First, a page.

The present study suggests a link between HIV testing, stigma, and social norms such that decreasing HIV-related stigma may help to increase testing. Results from a univariate logistic regression suggest that compared to those who have never tested, people who tested were significantly less likely to hold negative attitudes and beliefs about people living with HIV, more likely to believe people living with HIV/AIDS face discrimination, more likely to hold beliefs that people living with HIV/AIDS should be treated equitably, and more likely to believe that most people have previously tested for HIV. Results from a multivariate logistic regression confirm these results and show a more intricate story that these effects vary according gender and age. People with negative attitudes were significantly less likely to have received an HIV test. The interaction between perceived discrimination and age was significant indicating a stronger relationship between HIV testing and perceived discrimination for older people (compared to younger people). The significant interaction between gender and perceptions of equity indicates that women who have tested (compared to men) were more likely to feel that people who have HIV should be treated equitably. These results suggest that interventions that are designed to decrease stigma (such as by increasing HIV-related conversations, increasing rates of HIV prevention behaviors, and changing social norms around perceptions of HIV stigma) may help to increase HIV testing. Because stigma can differ by demographics and culture, interventions that are culturally and demographically tailored toward populations of interest might prove to be more effective in decreasing stigma and increasing testing.
Finding ways to increase HIV testing in South Africa may help to prevent the spread of HIV by increasing acceptance for HIV prevention behaviors and HIV treatment. 18, 23, 24
However, the high rates of stigma in South Africa might be contributing to the low rates of testing. 7, 25, 26
In the United States, Stall et al., 27
reported that two out of three men who have sex with men who were unaware of their HIV status said that HIV-related stigma affected their testing decisions. In a separate U.S. study, Herek et al., 28
found that 38% of adults would be very concerned about HIV stigma if they tested positive, and 44% said that stigma influences their testing decisions. South African studies confirm these U.S. studies. For example, South Africans who have not tested for HIV have been shown to hold more negative views about HIV. 7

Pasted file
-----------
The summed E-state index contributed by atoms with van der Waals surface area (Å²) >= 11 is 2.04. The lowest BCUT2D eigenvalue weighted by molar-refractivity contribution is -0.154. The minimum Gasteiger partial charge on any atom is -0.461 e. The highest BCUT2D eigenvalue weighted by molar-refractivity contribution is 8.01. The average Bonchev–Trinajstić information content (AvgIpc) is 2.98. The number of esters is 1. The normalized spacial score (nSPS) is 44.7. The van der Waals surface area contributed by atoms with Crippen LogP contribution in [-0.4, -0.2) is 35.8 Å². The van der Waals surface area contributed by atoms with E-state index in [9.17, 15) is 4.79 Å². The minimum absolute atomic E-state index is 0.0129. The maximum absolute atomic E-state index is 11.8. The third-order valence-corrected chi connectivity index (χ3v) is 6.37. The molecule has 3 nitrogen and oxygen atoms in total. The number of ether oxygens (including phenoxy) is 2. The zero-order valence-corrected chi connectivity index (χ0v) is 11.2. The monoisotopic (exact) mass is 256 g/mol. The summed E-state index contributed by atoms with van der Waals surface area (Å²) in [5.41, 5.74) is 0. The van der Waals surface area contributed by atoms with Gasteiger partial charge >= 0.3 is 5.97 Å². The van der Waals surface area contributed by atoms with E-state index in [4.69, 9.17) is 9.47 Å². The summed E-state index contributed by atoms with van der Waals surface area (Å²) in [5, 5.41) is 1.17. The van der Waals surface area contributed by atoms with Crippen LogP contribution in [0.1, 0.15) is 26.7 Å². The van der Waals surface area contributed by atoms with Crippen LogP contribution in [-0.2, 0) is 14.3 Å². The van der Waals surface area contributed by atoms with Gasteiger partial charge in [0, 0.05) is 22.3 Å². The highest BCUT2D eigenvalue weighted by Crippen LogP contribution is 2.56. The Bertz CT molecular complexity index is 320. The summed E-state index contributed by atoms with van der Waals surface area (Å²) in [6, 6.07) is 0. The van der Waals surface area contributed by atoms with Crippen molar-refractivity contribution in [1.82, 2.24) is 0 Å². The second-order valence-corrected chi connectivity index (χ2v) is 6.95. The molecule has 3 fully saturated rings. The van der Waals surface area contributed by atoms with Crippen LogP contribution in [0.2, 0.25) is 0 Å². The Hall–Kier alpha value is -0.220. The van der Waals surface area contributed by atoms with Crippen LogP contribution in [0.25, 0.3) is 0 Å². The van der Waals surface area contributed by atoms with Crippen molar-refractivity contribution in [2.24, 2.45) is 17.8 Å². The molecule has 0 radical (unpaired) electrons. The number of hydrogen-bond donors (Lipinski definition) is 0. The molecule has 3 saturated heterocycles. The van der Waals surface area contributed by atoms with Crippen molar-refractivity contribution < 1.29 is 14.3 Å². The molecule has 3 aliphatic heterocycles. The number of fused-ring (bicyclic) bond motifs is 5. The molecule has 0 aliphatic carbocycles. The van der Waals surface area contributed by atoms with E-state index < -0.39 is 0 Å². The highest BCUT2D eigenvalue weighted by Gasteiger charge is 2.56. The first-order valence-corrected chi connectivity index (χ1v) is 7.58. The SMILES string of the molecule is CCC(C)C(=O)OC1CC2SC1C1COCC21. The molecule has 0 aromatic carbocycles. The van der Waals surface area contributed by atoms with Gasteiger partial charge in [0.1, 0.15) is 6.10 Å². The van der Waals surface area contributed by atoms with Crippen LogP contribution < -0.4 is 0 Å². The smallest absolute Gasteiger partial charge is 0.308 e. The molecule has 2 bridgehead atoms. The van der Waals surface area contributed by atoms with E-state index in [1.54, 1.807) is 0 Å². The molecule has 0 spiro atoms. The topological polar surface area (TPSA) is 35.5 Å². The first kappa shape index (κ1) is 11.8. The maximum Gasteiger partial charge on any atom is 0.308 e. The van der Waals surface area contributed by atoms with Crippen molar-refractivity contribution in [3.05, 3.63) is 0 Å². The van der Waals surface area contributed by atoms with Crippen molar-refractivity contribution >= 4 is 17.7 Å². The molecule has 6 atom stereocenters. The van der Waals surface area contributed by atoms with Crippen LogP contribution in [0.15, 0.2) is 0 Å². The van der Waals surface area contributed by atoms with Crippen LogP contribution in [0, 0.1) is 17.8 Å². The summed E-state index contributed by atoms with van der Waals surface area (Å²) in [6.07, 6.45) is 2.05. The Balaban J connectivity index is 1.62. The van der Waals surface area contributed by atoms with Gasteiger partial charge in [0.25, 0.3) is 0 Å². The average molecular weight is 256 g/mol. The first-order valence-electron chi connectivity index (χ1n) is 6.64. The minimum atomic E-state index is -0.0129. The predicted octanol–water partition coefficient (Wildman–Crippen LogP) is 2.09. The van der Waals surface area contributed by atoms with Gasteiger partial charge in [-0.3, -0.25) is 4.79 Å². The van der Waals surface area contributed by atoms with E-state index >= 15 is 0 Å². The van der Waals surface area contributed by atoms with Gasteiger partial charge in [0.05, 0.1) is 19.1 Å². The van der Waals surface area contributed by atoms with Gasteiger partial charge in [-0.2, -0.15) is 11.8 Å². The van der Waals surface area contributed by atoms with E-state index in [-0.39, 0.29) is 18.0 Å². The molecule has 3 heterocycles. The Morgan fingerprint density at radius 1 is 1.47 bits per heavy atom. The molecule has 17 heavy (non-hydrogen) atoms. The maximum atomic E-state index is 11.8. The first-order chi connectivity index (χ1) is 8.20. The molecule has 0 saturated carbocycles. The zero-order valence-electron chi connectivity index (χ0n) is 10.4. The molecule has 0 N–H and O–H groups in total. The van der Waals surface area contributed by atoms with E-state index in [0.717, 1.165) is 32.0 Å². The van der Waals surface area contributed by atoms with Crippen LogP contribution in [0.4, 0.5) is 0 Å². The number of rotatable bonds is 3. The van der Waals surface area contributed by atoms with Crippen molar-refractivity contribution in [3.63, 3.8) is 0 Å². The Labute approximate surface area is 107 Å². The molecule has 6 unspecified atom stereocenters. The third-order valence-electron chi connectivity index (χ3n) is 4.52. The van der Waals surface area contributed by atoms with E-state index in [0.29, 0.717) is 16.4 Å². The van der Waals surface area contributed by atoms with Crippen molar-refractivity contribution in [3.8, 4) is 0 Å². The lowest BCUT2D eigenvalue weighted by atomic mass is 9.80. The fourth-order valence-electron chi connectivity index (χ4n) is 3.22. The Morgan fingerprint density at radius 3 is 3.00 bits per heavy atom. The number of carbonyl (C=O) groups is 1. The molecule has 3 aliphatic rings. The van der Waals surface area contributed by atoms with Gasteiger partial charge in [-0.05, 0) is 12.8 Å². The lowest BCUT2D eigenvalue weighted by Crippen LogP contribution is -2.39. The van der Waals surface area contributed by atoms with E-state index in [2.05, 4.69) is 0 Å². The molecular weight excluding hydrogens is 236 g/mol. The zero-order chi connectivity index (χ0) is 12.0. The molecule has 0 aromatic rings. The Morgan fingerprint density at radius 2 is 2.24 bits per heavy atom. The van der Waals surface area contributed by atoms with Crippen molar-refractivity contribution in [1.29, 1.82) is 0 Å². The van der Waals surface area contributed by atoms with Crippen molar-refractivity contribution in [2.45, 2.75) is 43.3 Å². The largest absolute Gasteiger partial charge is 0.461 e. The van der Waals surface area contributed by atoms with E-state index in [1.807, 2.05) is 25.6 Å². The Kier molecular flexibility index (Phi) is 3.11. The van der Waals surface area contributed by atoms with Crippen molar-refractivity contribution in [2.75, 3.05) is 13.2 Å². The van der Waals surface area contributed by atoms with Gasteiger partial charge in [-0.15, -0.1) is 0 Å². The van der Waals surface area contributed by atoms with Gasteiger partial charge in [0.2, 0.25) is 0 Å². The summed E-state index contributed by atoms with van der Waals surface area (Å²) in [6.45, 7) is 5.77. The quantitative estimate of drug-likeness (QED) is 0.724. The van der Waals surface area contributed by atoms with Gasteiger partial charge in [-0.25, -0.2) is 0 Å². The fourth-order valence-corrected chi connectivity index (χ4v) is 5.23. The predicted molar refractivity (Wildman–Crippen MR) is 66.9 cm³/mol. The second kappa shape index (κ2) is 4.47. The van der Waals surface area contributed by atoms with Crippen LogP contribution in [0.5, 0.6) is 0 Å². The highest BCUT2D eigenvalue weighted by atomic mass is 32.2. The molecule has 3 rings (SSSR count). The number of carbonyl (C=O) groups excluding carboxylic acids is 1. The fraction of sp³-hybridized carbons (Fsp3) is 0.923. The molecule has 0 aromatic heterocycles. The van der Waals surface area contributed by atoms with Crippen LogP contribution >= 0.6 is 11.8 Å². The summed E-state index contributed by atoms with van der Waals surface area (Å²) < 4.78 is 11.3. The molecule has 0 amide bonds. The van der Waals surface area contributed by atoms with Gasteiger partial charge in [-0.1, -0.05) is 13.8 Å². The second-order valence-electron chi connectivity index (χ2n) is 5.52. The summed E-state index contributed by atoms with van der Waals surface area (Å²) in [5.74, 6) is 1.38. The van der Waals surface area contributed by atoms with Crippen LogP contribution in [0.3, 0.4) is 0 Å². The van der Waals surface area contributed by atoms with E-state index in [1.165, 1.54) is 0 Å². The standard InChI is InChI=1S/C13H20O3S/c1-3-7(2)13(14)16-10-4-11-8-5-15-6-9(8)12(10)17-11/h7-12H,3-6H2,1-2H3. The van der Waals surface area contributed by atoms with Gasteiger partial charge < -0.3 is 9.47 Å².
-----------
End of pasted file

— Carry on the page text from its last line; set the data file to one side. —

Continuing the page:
Results from the 2002 South African survey indicate that 18% of respondents were unwilling to sleep in the same room with someone with HIV/AIDS, 26% were unwilling to share a meal with someone with HIV/AIDS, and 6% would not talk to someone who they knew had HIV/AIDS. 25
These stigmatizing views are significant barriers to effective HIV prevention and treatment. 5
Taken together, these studies show the importance of addressing stigma in order to increase testing rates. The present analysis suggests that South Africa is no exception; interventions that reduce HIV stigma might help to increase testing rates.
Study limitations are based on the self-report measurements used in the analysis. HIV testing was based on participant reports of previously having tested, rather than actual HIV testing behavior. However, past studies have used self-reported measures of HIV testing both in South African and internationally. 7, 29
Additionally, the stigma measures were also self-reports and it is possible that participants were motivated to underreport negative attitudes related to HIV because of social desirability biases. Finally, it is possible that reports of stigma in other countries may not be associated with HIV testing to the same extent as in South Africa. However, we believe this is unlikely as studies suggest that stigma is associated with reductions in HIV testing. 7, 25, 26
Nevertheless, addressing the association between stigma and HIV testing in South Africa is important in order to develop interventions to increase HIV testing.
The present analysis builds on the results of previous research on stigma and testing and suggests that stigma is associated with people’s HIV testing behavior in Soweto and Vulindlela, South Africa. As HIV rates in South Africa continue to climb, it becomes imperative that studies aimed to increase HIV testing and treatment in South Africa address ways to reduce stigma.